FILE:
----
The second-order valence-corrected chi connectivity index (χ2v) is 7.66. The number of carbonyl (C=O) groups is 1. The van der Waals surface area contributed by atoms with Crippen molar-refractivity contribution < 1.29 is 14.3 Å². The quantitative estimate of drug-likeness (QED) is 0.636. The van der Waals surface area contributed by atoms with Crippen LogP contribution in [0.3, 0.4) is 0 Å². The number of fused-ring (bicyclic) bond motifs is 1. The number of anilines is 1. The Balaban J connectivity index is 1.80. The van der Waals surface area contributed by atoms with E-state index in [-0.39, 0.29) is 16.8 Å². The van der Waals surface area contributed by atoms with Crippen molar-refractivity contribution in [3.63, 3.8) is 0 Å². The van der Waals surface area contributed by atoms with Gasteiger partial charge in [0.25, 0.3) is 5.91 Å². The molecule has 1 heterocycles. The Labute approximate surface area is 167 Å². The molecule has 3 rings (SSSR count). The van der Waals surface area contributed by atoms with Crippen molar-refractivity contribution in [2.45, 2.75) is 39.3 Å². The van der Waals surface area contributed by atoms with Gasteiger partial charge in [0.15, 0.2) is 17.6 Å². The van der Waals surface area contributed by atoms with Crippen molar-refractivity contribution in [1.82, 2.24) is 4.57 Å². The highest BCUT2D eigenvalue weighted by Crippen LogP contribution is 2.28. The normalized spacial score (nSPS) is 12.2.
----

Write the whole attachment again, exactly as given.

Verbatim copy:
The second-order valence-corrected chi connectivity index (χ2v) is 7.66. The number of carbonyl (C=O) groups is 1. The van der Waals surface area contributed by atoms with Crippen molar-refractivity contribution < 1.29 is 14.3 Å². The quantitative estimate of drug-likeness (QED) is 0.636. The van der Waals surface area contributed by atoms with Crippen LogP contribution in [0.3, 0.4) is 0 Å². The number of fused-ring (bicyclic) bond motifs is 1. The number of anilines is 1. The Balaban J connectivity index is 1.80. The van der Waals surface area contributed by atoms with E-state index in [-0.39, 0.29) is 16.8 Å². The van der Waals surface area contributed by atoms with Crippen molar-refractivity contribution in [3.63, 3.8) is 0 Å². The van der Waals surface area contributed by atoms with Gasteiger partial charge in [0.25, 0.3) is 5.91 Å². The molecule has 1 heterocycles. The Labute approximate surface area is 167 Å². The molecule has 3 rings (SSSR count). The van der Waals surface area contributed by atoms with Crippen molar-refractivity contribution in [2.45, 2.75) is 39.3 Å². The van der Waals surface area contributed by atoms with Gasteiger partial charge in [0.15, 0.2) is 17.6 Å². The van der Waals surface area contributed by atoms with Crippen molar-refractivity contribution in [1.82, 2.24) is 4.57 Å². The highest BCUT2D eigenvalue weighted by Crippen LogP contribution is 2.28. The normalized spacial score (nSPS) is 12.2.